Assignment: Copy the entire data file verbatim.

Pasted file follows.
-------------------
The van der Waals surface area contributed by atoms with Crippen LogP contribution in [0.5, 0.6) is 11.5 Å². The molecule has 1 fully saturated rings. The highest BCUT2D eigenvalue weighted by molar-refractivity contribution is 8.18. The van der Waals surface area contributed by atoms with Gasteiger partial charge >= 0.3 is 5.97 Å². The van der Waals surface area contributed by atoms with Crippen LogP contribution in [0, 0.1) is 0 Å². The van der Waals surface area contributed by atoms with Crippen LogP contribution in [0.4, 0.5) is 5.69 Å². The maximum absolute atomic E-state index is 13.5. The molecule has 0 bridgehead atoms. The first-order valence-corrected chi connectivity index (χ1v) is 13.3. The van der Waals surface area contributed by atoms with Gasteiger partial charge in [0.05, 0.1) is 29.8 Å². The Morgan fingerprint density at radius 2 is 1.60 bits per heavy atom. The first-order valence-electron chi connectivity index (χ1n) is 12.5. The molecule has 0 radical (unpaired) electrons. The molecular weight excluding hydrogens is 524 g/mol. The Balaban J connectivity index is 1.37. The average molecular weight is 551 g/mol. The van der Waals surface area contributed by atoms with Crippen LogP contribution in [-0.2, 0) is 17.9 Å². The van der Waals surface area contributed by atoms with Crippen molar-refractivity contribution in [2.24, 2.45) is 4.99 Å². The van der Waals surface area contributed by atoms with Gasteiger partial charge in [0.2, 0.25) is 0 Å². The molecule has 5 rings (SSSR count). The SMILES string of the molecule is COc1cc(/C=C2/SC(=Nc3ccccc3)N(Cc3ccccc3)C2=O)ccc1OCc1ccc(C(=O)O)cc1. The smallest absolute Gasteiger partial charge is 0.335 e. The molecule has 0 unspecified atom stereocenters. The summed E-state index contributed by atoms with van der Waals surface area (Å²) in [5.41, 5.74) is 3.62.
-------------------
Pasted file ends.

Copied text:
The van der Waals surface area contributed by atoms with Crippen LogP contribution in [0.5, 0.6) is 11.5 Å². The molecule has 1 fully saturated rings. The highest BCUT2D eigenvalue weighted by molar-refractivity contribution is 8.18. The van der Waals surface area contributed by atoms with Gasteiger partial charge >= 0.3 is 5.97 Å². The van der Waals surface area contributed by atoms with Crippen LogP contribution in [0, 0.1) is 0 Å². The van der Waals surface area contributed by atoms with Crippen LogP contribution in [0.4, 0.5) is 5.69 Å². The maximum absolute atomic E-state index is 13.5. The molecule has 0 bridgehead atoms. The first-order valence-corrected chi connectivity index (χ1v) is 13.3. The van der Waals surface area contributed by atoms with Gasteiger partial charge in [0.05, 0.1) is 29.8 Å². The Morgan fingerprint density at radius 2 is 1.60 bits per heavy atom. The first-order valence-electron chi connectivity index (χ1n) is 12.5. The molecule has 0 radical (unpaired) electrons. The molecular weight excluding hydrogens is 524 g/mol. The Balaban J connectivity index is 1.37. The average molecular weight is 551 g/mol. The van der Waals surface area contributed by atoms with Crippen LogP contribution in [-0.2, 0) is 17.9 Å². The van der Waals surface area contributed by atoms with Crippen molar-refractivity contribution in [2.24, 2.45) is 4.99 Å². The van der Waals surface area contributed by atoms with Gasteiger partial charge in [0.2, 0.25) is 0 Å². The molecule has 5 rings (SSSR count). The SMILES string of the molecule is COc1cc(/C=C2/SC(=Nc3ccccc3)N(Cc3ccccc3)C2=O)ccc1OCc1ccc(C(=O)O)cc1. The smallest absolute Gasteiger partial charge is 0.335 e. The molecule has 0 unspecified atom stereocenters. The summed E-state index contributed by atoms with van der Waals surface area (Å²) in [5.41, 5.74) is 3.62.